What is particularly important with regard to toilets is to create an environment that is pleasant and safe so that people can use them in a stress-free way. This sort of environment must be suited to the needs of society and people’s daily lives.
Japan Toilet Labo has been striving to put in place an environment suited to diverse social needs, with a focus on toilets for children and sanitation measures for toilets used in the wake of natural disasters.
Students’ Aversion to School Toilets
Most kids these days are raised in households with Western-style toilets. So quite a few children only first encounter a traditional Japanese squat toilet when they enter elementary school. Many of the public elementary schools in Japan were built more than 30 years ago, so the buildings and facilities have become quite old. It can be stressful for elementary school children to have to use the restrooms in those old buildings.
According to a survey we conducted, around 40% of elementary school students avoided having a bowel movement at an elementary school toilet, and nearly 20% had a tendency to be constipated. As a way to address this problem, the Toilet Carpenters initiative was launched, which involves improving school and public toilets through group activities that involve cleaning and decorating toilet spaces. Kobayashi Pharmaceutical has also been providing support by donating Western toilets to schools and teaming up with Ōji Nepia, which produces toilet paper, to conduct an on-demand class called Unchi Kyōshitsu (Poo-Poo Learning).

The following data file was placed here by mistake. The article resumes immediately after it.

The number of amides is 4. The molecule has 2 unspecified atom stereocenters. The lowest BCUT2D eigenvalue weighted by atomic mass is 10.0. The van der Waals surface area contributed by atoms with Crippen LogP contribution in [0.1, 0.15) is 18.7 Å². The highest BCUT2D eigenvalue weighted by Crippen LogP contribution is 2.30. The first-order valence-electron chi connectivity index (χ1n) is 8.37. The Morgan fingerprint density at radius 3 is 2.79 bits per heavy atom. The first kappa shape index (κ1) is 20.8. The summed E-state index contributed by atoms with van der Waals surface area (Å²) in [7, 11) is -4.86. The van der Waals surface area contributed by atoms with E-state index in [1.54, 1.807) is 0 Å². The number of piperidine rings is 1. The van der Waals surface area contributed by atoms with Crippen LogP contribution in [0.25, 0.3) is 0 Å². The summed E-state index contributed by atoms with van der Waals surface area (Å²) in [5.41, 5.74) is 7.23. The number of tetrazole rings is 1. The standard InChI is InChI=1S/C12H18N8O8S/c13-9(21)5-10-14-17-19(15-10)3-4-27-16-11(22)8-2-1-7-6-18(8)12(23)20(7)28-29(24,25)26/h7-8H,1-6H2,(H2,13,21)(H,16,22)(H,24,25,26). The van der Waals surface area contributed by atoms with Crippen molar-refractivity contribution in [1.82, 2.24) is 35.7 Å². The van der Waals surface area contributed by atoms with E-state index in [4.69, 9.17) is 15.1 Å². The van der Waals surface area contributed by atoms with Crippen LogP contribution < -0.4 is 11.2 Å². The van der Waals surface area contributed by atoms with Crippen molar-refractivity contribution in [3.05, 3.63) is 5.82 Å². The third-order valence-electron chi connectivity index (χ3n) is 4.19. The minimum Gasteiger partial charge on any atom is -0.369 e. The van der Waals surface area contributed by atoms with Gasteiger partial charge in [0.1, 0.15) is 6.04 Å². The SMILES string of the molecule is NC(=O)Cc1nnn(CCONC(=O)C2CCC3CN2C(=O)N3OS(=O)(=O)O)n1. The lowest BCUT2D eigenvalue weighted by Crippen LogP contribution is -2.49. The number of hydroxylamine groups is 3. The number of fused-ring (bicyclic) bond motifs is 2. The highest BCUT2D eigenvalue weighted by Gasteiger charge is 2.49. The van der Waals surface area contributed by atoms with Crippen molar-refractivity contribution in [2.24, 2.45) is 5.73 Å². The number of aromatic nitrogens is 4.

It is vital to children’s health and well-being that they can have access to a stress-free toilet area. If children are hesitant to use the restrooms at school, this can negatively impact their diet, exercise, and studies. Children should also be given an opportunity to learn more about toilets and the body’s excretory process, in connection with their food education at school.
The Toilet Threat: Unsanitary Conditions
The flush toilets that we use today provide us with a lifeline through a system that combines water supply and electrical power with all of the various processing functions. But in the event of a powerful earthquake or other natural disaster that would cut off the supply of water and electricity, flush toilets would become inoperable. This is what occurred in the case of the 1995 Great Hanshin-Awaji Earthquake, the 2004 Niigata-Chūetsu Earthquake, and the 2011 Great East Japan Earthquake—causing severe difficulties for toilet usage. When toilets become clogged with waste, this not only creates foul odor but also results in terribly unsanitary conditions.